You don't have to understand steampunk, or even know what it is, to appreciate the Altoids tins designs created by tinnovator Jake von Slatt. However, understanding the gleefully imaginative subculture that is steampunk makes von Slatt's creations all the more enjoyable.
Originally, steampunk was used as a term to describe a subgenre of speculative fiction originating in the 1970s and 1980s that surrounded fantastical Victorian-era technology. It follows the tradition of the inventions that sprung from the fertile imaginations of sci-fi authors Jules Verne and H.G. Wells. As the genre's fan base widened and grew more fervent, though, life began to imitate art as cultural relics from the steampunk's alternate reality began to spring from the page and into our world.
It's not difficult to identify a work of steampunk technology. Gears and steam engines -- the machinations of the Victorian Age -- are used both to decorate and power modern-day devices. Perhaps the most widely recognized contraption is the steampunk desktop computer. Designed by Jake von Slatt, the computer is outfitted with a keyboard and monitor that function like any you'd see today, but have a decidedly 19th-century look and feel. Arguably the most prolific steampunk relic creator, von Slatt has recently found his way to the world of tinnovation -- the art of using old Altoids tins in new ways.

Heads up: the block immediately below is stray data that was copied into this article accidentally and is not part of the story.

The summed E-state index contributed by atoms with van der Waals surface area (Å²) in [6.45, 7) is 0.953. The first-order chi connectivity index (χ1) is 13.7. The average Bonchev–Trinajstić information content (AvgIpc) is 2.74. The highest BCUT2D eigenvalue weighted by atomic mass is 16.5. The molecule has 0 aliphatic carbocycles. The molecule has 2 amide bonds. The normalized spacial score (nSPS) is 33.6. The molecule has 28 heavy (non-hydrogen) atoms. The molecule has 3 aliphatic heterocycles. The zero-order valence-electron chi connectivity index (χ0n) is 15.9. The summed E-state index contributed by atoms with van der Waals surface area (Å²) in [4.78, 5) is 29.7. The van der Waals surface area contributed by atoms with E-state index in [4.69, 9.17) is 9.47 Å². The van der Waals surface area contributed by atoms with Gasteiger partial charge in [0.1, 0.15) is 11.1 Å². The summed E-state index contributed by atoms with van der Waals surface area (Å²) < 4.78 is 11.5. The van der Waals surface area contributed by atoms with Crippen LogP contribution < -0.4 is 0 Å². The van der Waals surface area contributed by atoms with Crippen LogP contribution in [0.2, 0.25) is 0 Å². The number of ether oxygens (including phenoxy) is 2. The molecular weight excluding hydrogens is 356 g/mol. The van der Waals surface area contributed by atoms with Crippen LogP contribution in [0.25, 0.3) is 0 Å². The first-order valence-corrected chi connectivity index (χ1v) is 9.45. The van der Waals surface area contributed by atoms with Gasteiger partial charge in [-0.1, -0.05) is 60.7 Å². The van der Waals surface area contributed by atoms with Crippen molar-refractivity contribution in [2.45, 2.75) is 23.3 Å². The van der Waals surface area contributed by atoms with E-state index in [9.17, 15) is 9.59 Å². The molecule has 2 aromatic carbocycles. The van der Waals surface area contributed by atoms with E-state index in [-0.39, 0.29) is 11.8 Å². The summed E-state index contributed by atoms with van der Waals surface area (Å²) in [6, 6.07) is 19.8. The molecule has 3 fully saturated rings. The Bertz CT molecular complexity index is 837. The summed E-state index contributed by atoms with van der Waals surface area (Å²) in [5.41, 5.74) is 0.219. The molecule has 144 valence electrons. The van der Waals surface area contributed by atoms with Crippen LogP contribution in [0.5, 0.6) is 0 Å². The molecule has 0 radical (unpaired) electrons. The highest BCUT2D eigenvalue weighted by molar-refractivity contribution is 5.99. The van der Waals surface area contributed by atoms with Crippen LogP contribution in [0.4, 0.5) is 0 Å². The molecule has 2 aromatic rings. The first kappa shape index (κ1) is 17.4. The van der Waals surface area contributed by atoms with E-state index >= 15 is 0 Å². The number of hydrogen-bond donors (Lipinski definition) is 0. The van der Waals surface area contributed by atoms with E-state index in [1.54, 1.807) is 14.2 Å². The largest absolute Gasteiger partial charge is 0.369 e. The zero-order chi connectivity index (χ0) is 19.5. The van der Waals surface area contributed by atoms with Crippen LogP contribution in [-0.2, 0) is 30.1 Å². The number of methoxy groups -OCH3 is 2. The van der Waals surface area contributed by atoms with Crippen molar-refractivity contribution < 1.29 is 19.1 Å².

His reason for foraying into the world of tinnovation is simple enough: "They are very convenient palettes for etching!" says von Slatt. "They were one of the first things I thought of using this technique on" [source: von Slatt].
By marrying his love of the fantastical alternate Victorian world with old Altoids tins, von Slatt has somehow created a sub-subculture known as steampunk tinnovation. This was not without some extensive experimentation: After some tinkering and trial and error, von Slatt has come up with a process of copper plating and saltwater etching that produces a handsomely engraved Altoids tin. Fortunately for us, the creator found that the simplest method for creating a copper-plated Altoids etching also produced the best tins. Learn how to make a steampunk Altoids tin on the next page.